Dusty solar panels and darker skies are expected to end the lander’s mission to Mars later this year.
NASA’s InSight Mars lander is gradually losing power and is expected to end science operations later this summer. By December, the InSight team expects the lander to have become inoperative, concluding a mission that has so far detected more than 1,300 marsquakes – the most recently a magnitude 5 occurrence on May 4 – and located earthquake-prone regions of the Red Planet.
Information gathered from these earthquakes has allowed scientists to measure the depth and composition of Mars’ crust, mantle and core. Additionally, InSight (short for Interior Exploration using Seismic Investigations, Geodesy and Heat Transport) recorded invaluable meteorological data and studied remnants of Mars’ ancient magnetic field.
“InSight has transformed our understanding of the interiors of rocky planets and set the stage for future missions,” said Lori Glaze, director of NASA’s Planetary Science Division. “We can apply what we’ve learned about the internal structure of Mars to Earth, the Moon, Venus, and even rocky planets in other solar systems.”
InSight landed on Mars on November 26, 2018. Fitted with a pair of solar arrays each about 2.2 meters wide, it was designed to achieve the mission’s primary science objectives during its first year on Mars ( nearly two Earth years). Having reached them, the spacecraft is now on an extended mission, and its solar panels are producing less power as they continue to accumulate dust.
Due to reduced power, the team will soon put the lander’s robotic arm into its resting position (called the “retirement pose”) for the final time later this month. Originally intended to deploy the lander’s seismometer and thermal probe, the arm played an unexpected role in the mission: in addition to using it to help bury the thermal probe after sticky Martian soil presented challenges to the probe, the team used the arm in an innovative way to dust off solar panels. As a result, the seismometer was able to operate more often than it otherwise would have, leading to new discoveries.
When InSight landed, the solar panels were producing around 5,000 watt-hours each Martian day, or ground – enough to power an electric furnace for an hour and 40 minutes. Today they produce around 500 watt hours per floor, enough to power the same electric furnace for just 10 minutes.
Additionally, seasonal changes begin at Elysium Planitia, InSight’s location on Mars. Over the next few months, there will be more dust in the air, which will reduce sunlight and lander energy. While past efforts removed some dust, the mission would need a more powerful dust clearing event, such as a “dust devil” (a passing whirlpool), to reverse the current trend.
“We were hoping for a dust cleanup like we’ve seen on the Spirit and Opportunity rovers multiple times,” said Bruce Banerdt, InSight principal investigator at NASA’s Jet Propulsion Laboratory in Southern California, which is leading the mission. . “It’s still possible, but the energy is low enough that our goal is to make the most of the science we can still collect.”
If only 25% of InSight’s panels were swept by the wind, the lander would gain about 1,000 watt-hours per ground, enough to continue collecting scientific data. However, at the current rate of decreasing power, InSight’s non-seismic instruments will rarely be activated after the end of May.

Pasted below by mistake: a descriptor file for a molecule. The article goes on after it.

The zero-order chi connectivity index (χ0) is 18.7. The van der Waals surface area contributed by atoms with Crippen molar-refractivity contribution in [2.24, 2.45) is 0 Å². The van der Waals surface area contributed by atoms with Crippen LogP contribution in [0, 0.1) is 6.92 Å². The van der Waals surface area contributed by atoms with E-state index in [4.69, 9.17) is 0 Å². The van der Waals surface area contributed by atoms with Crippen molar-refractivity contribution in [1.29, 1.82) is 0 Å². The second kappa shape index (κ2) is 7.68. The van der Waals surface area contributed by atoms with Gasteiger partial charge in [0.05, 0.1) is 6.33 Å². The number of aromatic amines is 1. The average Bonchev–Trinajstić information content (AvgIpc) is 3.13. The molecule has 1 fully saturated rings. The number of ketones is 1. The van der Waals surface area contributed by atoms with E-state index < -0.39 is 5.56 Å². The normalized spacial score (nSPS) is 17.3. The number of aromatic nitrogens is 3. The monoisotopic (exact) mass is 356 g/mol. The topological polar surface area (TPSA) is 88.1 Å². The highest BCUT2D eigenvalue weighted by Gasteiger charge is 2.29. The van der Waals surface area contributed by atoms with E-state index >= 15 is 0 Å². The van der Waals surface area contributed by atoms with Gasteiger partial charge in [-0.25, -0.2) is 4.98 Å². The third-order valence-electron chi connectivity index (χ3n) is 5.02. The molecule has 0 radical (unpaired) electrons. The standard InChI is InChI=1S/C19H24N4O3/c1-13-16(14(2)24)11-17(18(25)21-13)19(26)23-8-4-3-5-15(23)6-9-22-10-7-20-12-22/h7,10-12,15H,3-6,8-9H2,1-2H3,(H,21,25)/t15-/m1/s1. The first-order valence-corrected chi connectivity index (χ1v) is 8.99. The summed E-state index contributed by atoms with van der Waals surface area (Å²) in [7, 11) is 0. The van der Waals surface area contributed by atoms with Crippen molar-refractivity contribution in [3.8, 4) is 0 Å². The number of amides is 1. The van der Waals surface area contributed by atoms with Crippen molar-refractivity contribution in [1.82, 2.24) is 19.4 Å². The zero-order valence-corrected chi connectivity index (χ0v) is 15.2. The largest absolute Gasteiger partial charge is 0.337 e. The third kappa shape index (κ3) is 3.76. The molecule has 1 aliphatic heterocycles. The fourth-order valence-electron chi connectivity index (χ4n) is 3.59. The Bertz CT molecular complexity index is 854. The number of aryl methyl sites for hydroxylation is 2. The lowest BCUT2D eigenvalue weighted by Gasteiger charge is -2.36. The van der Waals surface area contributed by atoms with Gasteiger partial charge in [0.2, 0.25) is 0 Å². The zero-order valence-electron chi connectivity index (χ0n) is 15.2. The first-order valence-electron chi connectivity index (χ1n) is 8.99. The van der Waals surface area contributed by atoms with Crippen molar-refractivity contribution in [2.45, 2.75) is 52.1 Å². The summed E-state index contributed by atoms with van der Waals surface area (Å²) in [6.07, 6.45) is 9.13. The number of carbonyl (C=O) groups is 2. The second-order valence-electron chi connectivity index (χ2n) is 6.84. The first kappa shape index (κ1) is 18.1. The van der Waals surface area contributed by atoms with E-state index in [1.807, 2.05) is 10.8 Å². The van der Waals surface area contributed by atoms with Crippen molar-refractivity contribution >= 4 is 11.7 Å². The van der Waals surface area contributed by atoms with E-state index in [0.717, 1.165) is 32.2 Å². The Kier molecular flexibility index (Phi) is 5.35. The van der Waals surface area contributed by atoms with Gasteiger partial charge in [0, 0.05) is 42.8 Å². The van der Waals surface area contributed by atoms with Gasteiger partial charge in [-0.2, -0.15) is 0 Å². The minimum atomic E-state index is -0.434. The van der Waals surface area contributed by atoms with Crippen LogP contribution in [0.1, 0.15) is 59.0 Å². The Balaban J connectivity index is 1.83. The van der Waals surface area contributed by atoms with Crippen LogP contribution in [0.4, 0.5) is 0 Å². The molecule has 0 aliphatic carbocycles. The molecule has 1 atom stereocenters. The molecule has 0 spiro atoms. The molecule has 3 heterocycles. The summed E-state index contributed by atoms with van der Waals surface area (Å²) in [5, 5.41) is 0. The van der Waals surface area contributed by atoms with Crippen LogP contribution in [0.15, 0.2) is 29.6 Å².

Power is prioritized for the lander’s seismometer, which will operate at certain times of the day, such as at night, when winds are low and earthquakes are easier for the seismometer to “hear”. The seismometer itself should be extinguished by the end of the summer, concluding the scientific phase of the mission.
At this point, the lander will still have enough power to operate, take occasional photos, and communicate with Earth. But the team expects that around December the power will be low enough that one day InSight will simply stop responding.
Learn more about the mission
JPL manages InSight for NASA’s Science Mission Directorate. InSight is part of NASA’s Discovery program, operated by the agency’s Marshall Space Flight Center in Huntsville, Alabama. Lockheed Martin Space in Denver built the InSight spacecraft, including its cruiser stage and lander, and is supporting spacecraft operations for the mission.
Several European partners, including the French National Center for Space Studies (CNES) and the German Aerospace Center (DLR), support the InSight mission. CNES supplied the SEIS (Seismic Experiment for Interior Structure) instrument to NASA, whose principal researcher is IPGP (Institut de Physique du Globe de Paris). Important contributions to SEIS have come from the IPGP; the Max Planck Institute for Solar System Research (MPS) in Germany; the Swiss Federal Institute of Technology Zurich (ETH Zurich) in Switzerland; Imperial College London and the University of Oxford in the UK; and JPL. DLR provided the Heat Flow and Physical Properties Package (HP3) instrument, with significant contributions from the Center for Space Research (CBK) of the Polish Academy of Sciences and Astronika in Poland. The Spanish Centro de Astrobiología (CAB) provided the temperature and wind sensors.
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Jet Propulsion Laboratory, Pasadena, California.